The vibe that both David and the Veep cast captured — sincerity undercut with dark humor, which defines so much of Louis-Dreyfus’s groundbreaking work — was in abundance during Sunday’s ceremony. Numerous colleagues and friends — Jerry Seinfeld, Tony Hale, Tina Fey, Kumail Nanjiani, Keegan Michael-Key, Lisa Kudrow, Bryan Cranston, Abbi Jacobson, Ilana Glazer, singer Jack Johnson, and Stephen Colbert — paid tribute to the decorated actress, singing her praises with references to her kindness, generosity, and appeal as a performer. At one point, her praises were even danced, when Jacobson and Glazer led a modern dance troupe in a performance of Louis-Dreyfus’s greatest physical comedy hits, including, of course, the Elaine Dance.
“People are always asking how I feel about this being the last season of Veep,” said Hale, who plays Selena Meyer’s overly devoted right-hand man, Gary, and who appeared in-person to honor his friend. “It’s a job. I’ll be fine. My identity is not based on this show. That’s ridiculous.” He laughed, then paused. “My identity is based on Julia.”
The Louis-Dreyfus magnetism is also what defined Jerry’s identity on Seinfeld, according to Jerry Seinfeld. “People bought it. They believed it. They believed the relationship,” he said of Jerry and Elaine, exes who somehow managed to remain friends for nine seasons of TV. “And I think it’s fair to say, the show went on to do very nicely. Here is how: I just really, really liked Julia. I could not get enough of her. I never said or did anything inappropriate, but that whole time, nine years, I was not acting. I couldn’t! I thought she was funny, beautiful, intelligent. Every single second I spent with her onstage and off — bingo, no acting required.”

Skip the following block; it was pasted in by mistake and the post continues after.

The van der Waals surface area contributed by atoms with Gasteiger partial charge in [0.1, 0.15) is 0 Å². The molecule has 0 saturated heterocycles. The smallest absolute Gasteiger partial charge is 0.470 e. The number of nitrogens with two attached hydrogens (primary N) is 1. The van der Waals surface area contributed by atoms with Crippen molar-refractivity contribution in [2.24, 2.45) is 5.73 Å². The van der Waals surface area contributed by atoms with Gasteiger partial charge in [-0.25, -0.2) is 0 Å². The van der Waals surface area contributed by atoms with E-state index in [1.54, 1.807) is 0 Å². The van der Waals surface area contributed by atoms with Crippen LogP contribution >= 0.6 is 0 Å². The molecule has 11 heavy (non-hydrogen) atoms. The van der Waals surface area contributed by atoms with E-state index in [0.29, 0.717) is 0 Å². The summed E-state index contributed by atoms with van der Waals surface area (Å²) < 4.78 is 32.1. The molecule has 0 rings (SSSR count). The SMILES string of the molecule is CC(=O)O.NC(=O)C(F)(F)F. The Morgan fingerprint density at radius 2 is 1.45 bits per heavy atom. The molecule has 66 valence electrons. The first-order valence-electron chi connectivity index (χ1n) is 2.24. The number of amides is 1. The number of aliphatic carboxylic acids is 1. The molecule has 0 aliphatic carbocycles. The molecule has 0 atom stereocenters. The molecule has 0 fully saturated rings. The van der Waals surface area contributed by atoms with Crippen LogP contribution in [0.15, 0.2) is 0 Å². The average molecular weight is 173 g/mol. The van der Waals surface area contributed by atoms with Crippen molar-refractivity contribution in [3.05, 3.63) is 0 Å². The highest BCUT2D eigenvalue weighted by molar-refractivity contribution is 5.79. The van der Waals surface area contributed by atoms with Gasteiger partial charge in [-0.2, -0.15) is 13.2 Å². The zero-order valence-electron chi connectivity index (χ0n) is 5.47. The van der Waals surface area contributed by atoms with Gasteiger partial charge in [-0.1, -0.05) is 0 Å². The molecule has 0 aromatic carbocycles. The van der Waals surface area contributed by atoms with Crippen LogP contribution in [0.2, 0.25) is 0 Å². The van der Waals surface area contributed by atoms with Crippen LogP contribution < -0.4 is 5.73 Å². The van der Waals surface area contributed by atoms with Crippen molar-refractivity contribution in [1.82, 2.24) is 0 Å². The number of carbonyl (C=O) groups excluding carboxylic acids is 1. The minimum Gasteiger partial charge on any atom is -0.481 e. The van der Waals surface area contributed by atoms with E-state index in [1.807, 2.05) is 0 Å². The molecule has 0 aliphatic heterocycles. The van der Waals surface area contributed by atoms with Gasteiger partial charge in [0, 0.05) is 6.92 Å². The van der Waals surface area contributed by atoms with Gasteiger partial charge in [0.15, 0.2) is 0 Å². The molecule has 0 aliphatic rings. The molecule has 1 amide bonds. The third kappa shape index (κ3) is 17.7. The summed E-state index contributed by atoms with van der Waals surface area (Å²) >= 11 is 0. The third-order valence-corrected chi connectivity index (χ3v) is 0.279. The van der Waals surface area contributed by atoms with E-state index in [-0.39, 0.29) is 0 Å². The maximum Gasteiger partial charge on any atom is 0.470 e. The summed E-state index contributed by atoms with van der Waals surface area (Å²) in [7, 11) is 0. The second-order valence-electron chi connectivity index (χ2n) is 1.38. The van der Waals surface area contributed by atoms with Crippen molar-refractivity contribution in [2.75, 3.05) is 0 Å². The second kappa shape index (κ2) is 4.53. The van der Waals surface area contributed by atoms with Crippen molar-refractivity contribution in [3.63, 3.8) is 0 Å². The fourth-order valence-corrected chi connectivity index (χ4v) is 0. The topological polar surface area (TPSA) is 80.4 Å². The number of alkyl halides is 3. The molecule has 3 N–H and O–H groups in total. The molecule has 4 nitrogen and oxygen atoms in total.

No acting was required Sunday night on the political front, either. While jokes and comments about the Trump administration were a part of last year’s Mark Twain Prize salute to David Letterman, they were much more prominent during this year’s ceremony, and met with louder applause from a vast swath of the audience.
“You Washington people, you guys, you’re used to politics,” said Stephen Colbert while opening the show. “Let me tell you, there are some terrible people in show business” — long pause for comedic effect — “who recently switched to politics.”
Kumail Nanjiani made a case during his remarks that Louis-Dreyfus should run for president in real life, noting that she is “diplomatic.” “That used to be part of it!” he added. He also pointed out that “Julia has the experience to deal with Congress, because she already knows what it’s like to get screwed by clowns,” at which point an image of Louis-Dreyfus faking sex with a clown during a GQ photo shoot appeared on a large Kennedy Center screen. (“I’m seeing you explain it to your mom right now,” Nanjiani said of the photo while Louis-Dreyfus whispered to her mother. “I cannot believe it has not come up before today.”)